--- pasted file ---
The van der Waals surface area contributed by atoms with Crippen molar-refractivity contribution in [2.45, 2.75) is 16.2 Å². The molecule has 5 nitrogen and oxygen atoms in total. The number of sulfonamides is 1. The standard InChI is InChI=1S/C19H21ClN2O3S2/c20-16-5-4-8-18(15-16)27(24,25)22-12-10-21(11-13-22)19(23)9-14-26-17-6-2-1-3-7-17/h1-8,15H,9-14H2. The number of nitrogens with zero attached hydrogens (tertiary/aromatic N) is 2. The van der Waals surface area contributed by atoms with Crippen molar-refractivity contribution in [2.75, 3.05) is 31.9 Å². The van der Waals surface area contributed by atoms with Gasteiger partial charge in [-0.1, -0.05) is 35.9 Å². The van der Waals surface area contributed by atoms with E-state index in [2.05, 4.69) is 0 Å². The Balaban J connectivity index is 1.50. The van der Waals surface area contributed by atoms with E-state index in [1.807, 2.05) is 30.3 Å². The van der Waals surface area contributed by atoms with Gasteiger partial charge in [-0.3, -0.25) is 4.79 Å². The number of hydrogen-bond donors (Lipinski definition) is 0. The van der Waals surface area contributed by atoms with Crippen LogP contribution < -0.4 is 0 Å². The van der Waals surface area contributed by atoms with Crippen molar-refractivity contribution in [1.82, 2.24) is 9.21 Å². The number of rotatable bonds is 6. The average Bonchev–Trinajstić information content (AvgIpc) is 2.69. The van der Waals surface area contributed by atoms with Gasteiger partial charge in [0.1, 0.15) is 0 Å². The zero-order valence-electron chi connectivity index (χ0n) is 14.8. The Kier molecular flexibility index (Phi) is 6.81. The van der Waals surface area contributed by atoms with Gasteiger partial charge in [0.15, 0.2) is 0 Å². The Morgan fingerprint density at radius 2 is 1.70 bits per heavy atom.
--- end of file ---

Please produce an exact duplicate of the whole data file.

The van der Waals surface area contributed by atoms with Crippen molar-refractivity contribution in [2.45, 2.75) is 16.2 Å². The molecule has 5 nitrogen and oxygen atoms in total. The number of sulfonamides is 1. The standard InChI is InChI=1S/C19H21ClN2O3S2/c20-16-5-4-8-18(15-16)27(24,25)22-12-10-21(11-13-22)19(23)9-14-26-17-6-2-1-3-7-17/h1-8,15H,9-14H2. The number of nitrogens with zero attached hydrogens (tertiary/aromatic N) is 2. The van der Waals surface area contributed by atoms with Crippen molar-refractivity contribution in [2.75, 3.05) is 31.9 Å². The van der Waals surface area contributed by atoms with Gasteiger partial charge in [-0.1, -0.05) is 35.9 Å². The van der Waals surface area contributed by atoms with E-state index in [2.05, 4.69) is 0 Å². The Balaban J connectivity index is 1.50. The van der Waals surface area contributed by atoms with E-state index in [1.807, 2.05) is 30.3 Å². The van der Waals surface area contributed by atoms with Gasteiger partial charge in [-0.3, -0.25) is 4.79 Å². The number of hydrogen-bond donors (Lipinski definition) is 0. The van der Waals surface area contributed by atoms with Crippen LogP contribution < -0.4 is 0 Å². The van der Waals surface area contributed by atoms with Crippen molar-refractivity contribution in [1.82, 2.24) is 9.21 Å². The number of rotatable bonds is 6. The average Bonchev–Trinajstić information content (AvgIpc) is 2.69. The van der Waals surface area contributed by atoms with Gasteiger partial charge in [0.1, 0.15) is 0 Å². The zero-order valence-electron chi connectivity index (χ0n) is 14.8. The Kier molecular flexibility index (Phi) is 6.81. The van der Waals surface area contributed by atoms with Gasteiger partial charge in [0.15, 0.2) is 0 Å². The Morgan fingerprint density at radius 2 is 1.70 bits per heavy atom.